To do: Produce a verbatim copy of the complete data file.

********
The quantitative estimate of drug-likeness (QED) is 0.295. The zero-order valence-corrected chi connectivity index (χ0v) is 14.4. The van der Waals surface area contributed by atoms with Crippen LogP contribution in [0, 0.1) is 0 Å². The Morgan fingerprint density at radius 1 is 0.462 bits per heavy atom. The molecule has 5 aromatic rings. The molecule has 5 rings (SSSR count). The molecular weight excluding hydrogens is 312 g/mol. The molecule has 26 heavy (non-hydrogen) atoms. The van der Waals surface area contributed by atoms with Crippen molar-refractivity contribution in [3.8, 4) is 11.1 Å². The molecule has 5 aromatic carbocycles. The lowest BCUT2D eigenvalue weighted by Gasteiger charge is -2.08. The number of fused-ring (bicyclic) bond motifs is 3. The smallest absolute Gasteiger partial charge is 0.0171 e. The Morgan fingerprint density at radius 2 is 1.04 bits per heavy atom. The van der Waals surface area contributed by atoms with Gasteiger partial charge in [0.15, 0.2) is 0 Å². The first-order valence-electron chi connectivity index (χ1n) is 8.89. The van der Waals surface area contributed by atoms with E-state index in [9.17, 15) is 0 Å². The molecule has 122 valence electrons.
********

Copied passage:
The quantitative estimate of drug-likeness (QED) is 0.295. The zero-order valence-corrected chi connectivity index (χ0v) is 14.4. The van der Waals surface area contributed by atoms with Crippen LogP contribution in [0, 0.1) is 0 Å². The Morgan fingerprint density at radius 1 is 0.462 bits per heavy atom. The molecule has 5 aromatic rings. The molecule has 5 rings (SSSR count). The molecular weight excluding hydrogens is 312 g/mol. The molecule has 26 heavy (non-hydrogen) atoms. The van der Waals surface area contributed by atoms with Crippen molar-refractivity contribution in [3.8, 4) is 11.1 Å². The molecule has 5 aromatic carbocycles. The lowest BCUT2D eigenvalue weighted by Gasteiger charge is -2.08. The number of fused-ring (bicyclic) bond motifs is 3. The smallest absolute Gasteiger partial charge is 0.0171 e. The Morgan fingerprint density at radius 2 is 1.04 bits per heavy atom. The van der Waals surface area contributed by atoms with Gasteiger partial charge in [0.15, 0.2) is 0 Å². The first-order valence-electron chi connectivity index (χ1n) is 8.89. The van der Waals surface area contributed by atoms with E-state index in [9.17, 15) is 0 Å². The molecule has 122 valence electrons.